The ever-affable Sen. George Allen (R.-Va.) stepped in caca while campaigning in Southwestern Virginia on August 11 when he pointed at a young man of Indian descent in the audience and repeatedly called him “macaca.”

The man, S.R. Sidarth, a native Virginian, volunteers for Allen’s opponent Jim Webb (D.), trailing Allen around and videotaping his speeches. Allen pointed directly at Sidarth and said, “This fellow over here, in the yellow shirt, macaca or whatever his name is. He’s with my opponent. He’s following us around everywhere. And that’s just great. … Let’s give a welcome to macaca here. Welcome to America and the real world of Virginia.” The Washington Post predictably jumped on the incident, running a front-page story and an editorial in its August 15 edition and two more stories over the next two days. What Allen exactly meant by the obscure word “macaca” is unknown, but the term refers to a lemur or a type of monkey. Some Europeans, the Post said, use it as a racial slur against African immigrants. The video Sidarth made of the incident was quickly uploaded to the internet and widely circulated, causing some grief for the senator. Allen promptly apologized, telling the Post: “I do apologize if he’s offended by that. That was in no way the point.” Allen explained that he may have called Sidarth “macaca” because it sounds like “Mohawk,” the nickname Allen’s staff has given Sidarth because of his distinctive haircut. While Democrats hope they can exploit the gaffe, most Virginians are probably still shaking their heads in confusion.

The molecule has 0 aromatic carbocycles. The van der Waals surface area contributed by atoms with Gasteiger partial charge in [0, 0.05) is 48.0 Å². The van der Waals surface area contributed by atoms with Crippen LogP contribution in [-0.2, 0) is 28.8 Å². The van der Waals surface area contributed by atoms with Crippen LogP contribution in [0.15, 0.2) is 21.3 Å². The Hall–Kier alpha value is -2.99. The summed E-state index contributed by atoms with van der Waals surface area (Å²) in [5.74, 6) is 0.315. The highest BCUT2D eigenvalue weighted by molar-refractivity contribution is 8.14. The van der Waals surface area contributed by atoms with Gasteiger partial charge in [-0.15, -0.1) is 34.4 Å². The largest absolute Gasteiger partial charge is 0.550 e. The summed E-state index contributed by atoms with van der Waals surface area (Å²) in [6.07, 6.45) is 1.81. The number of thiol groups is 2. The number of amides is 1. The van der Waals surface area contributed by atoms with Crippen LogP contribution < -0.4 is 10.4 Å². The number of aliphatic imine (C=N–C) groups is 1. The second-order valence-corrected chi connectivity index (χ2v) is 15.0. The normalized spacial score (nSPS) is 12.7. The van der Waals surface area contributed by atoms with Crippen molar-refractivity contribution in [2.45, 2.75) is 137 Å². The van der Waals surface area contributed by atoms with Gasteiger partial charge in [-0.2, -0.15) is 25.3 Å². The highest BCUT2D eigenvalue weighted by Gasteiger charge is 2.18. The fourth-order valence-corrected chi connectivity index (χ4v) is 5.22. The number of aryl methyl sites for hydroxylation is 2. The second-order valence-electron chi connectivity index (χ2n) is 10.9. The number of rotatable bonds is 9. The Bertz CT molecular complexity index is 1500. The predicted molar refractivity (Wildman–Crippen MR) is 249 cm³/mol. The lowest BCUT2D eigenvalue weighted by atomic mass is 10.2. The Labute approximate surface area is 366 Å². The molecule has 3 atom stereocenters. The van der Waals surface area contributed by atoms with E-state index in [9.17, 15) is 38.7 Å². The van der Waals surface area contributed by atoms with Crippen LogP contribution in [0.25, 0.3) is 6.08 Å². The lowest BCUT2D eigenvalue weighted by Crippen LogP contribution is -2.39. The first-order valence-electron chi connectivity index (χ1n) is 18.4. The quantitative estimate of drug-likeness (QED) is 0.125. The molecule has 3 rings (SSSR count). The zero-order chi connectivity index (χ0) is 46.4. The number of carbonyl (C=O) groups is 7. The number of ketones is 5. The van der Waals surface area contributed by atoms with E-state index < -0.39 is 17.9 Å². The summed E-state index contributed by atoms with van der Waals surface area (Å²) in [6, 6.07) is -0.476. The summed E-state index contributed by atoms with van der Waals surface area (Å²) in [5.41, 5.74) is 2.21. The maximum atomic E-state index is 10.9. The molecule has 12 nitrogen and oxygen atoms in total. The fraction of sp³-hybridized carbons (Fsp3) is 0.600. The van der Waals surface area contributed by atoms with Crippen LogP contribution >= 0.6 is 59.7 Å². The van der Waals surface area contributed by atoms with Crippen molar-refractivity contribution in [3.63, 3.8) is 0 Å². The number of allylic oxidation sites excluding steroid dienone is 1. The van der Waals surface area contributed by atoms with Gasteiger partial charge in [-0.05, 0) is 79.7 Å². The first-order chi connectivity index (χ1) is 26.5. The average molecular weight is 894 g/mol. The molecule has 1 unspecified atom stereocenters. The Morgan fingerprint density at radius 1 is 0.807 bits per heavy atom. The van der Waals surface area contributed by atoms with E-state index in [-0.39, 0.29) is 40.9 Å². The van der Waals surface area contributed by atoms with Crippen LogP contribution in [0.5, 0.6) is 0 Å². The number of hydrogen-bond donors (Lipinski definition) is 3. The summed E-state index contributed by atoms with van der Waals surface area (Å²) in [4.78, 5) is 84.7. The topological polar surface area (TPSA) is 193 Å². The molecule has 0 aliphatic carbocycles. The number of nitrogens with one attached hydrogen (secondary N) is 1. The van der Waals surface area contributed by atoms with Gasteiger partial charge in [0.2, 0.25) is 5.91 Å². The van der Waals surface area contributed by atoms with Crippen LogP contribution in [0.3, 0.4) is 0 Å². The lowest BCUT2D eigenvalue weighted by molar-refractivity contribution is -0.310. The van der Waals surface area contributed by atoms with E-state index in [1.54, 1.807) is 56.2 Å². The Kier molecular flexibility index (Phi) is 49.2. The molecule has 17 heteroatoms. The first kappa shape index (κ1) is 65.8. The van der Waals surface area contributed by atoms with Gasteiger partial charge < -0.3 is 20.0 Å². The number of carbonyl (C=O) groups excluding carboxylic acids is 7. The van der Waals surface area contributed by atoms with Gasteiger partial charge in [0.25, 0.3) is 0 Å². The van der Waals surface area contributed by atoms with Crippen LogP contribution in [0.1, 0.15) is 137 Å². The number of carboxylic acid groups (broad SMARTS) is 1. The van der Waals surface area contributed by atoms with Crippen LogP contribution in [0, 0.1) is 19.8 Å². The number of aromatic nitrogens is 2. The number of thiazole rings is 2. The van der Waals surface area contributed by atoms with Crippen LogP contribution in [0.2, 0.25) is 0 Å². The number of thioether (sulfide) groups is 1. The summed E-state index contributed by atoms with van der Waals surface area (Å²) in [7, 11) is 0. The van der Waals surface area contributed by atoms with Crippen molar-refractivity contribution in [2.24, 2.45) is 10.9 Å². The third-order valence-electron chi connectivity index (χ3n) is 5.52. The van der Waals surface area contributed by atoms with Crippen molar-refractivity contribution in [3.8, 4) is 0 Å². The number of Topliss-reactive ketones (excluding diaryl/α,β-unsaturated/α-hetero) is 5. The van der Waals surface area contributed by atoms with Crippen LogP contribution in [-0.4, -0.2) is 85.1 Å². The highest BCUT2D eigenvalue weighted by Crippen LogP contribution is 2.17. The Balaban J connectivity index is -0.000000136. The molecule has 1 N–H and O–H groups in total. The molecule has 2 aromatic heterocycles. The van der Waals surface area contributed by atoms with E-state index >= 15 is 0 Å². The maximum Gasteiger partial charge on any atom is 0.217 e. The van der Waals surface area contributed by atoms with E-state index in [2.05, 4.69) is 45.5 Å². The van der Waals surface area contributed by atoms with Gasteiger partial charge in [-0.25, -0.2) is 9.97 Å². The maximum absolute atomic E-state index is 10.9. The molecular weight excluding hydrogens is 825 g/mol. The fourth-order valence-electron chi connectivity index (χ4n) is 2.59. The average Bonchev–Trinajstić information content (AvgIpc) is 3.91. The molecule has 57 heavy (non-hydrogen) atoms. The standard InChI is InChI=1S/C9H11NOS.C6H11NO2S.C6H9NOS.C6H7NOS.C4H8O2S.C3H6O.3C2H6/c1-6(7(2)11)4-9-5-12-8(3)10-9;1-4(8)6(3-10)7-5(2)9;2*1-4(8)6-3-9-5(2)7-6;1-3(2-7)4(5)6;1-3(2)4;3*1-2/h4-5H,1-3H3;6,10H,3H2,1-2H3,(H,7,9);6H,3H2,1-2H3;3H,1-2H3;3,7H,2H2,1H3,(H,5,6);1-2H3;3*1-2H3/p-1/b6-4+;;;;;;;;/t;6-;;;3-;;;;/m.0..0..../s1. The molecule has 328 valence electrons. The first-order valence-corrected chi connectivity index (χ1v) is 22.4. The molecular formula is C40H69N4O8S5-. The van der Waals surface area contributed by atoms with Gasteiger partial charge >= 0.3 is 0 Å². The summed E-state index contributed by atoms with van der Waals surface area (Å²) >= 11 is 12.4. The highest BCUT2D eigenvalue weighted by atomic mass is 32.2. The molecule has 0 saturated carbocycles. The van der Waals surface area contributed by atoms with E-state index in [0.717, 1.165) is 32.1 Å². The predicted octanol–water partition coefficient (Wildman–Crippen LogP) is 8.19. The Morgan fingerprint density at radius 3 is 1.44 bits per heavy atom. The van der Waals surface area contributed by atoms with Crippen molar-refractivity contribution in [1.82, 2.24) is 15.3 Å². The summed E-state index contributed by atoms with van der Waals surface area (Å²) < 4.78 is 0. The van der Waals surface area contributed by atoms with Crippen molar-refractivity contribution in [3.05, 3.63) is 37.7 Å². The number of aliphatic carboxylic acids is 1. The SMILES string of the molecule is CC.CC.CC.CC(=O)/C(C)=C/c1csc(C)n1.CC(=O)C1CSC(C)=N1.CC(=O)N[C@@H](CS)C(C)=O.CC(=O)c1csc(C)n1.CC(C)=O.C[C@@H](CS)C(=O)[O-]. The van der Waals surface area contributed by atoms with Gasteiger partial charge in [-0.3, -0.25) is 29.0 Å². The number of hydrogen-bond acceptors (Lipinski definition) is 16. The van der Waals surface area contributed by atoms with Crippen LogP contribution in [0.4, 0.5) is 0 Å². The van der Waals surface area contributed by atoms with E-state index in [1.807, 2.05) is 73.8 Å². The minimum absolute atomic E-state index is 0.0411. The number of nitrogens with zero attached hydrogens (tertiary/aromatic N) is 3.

Quick Delivery:

Rep. Bobby Jindal (R.-La.) once dreamed of becoming a doctor, but never expected to deliver one of his own children as he did last week when his wife suddenly woke in the middle of the night with labor pains.

Assisted only by a 911 dispatcher, the conservative congressman welcomed son Slade Ryan into the world only minutes before an ambulance arrived to help him. “I made sure he wasn’t tangled up in the umbilical cord or that his head didn’t hit the floor,” said Jindal. “I tried to do everything you see in the movies.” Slade is a healthy lad, weighing 8 pounds, 2 ounces. His two siblings, Selia Elizabeth and Shaan Robert, slept quietly through the excitement.